Valletta Malta

Located at a strategic crossroads about 97km (60 miles) from Sicily and 290km (180 miles) from North Africa at the southernmost tip of Europe, the island nation of Malta has been a coveted prize for thousands of years and at one time or another was ruled by the Phoenicians, Romans, Arabs, Normans, Castilians, the Knights of St. John (aka the Knights of Malta, who ruled from 1530 to 1798), the French, and the British. Malta gained independence from Britain in 1964 and became a republic in 1974, and today its golden capital city offers a wealth of history (cathedrals, palazzos, and fortifications, mostly from the period of the knights' rule), as well as museums, restaurants, and shopping opportunities. Its Grand Harbour also offers one of the cruise world's best "coming into port" experiences, with massive honey-colored stone fortresses rising up like ornate sand castles. In other parts of the island you can visit quaint towns, ancient sites (including the oldest known free-standing prehistoric temple structures in the world), and historic churches.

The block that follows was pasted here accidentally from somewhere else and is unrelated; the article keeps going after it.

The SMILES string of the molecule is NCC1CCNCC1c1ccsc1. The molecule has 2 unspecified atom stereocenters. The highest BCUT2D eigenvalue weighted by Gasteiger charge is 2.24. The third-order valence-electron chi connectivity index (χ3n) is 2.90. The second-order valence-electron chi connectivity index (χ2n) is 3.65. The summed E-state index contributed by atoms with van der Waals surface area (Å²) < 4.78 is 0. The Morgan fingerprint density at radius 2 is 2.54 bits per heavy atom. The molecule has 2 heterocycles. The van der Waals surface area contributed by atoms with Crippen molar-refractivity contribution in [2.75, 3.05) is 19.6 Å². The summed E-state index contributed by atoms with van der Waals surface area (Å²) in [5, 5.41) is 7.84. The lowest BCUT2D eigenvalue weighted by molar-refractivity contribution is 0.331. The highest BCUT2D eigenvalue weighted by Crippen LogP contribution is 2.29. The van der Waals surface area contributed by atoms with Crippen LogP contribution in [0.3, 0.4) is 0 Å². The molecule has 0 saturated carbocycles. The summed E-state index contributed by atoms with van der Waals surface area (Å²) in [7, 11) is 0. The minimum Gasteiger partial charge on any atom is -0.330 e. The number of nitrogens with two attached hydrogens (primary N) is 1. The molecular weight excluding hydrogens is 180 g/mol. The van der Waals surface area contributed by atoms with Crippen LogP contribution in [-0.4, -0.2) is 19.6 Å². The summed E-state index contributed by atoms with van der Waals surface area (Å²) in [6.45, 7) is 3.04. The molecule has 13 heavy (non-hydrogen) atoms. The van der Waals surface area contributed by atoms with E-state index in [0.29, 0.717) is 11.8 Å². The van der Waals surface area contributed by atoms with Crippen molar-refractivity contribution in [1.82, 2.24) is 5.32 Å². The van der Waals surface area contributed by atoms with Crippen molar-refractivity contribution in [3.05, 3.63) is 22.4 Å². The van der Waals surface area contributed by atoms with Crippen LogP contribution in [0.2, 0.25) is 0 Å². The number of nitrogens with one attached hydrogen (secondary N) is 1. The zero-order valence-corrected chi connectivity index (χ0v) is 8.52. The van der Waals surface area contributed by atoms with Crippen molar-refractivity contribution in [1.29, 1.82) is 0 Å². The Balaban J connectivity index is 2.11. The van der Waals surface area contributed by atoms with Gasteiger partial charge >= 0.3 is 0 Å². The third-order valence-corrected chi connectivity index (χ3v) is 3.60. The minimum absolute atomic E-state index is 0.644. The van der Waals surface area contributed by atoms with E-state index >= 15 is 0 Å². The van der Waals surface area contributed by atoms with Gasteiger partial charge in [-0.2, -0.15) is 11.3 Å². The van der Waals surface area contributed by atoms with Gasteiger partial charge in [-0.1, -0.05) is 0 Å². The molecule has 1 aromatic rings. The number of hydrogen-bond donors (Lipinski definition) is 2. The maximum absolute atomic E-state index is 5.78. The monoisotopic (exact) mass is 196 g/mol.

Coming Ashore in Malta:

Ships dock about a 15-minute walk or a 5-minute taxi ride from the center of town and its central Republic Street.

Getting Around in Malta:

Valletta is quite compact and easy to explore on foot, and taxis are available at the pier to get you to other parts of the island. Though they do except cash (settle on a price first), they also operate on a prepaid voucher system: Tell the taxi dispatcher where you want to go and he'll tell you the price.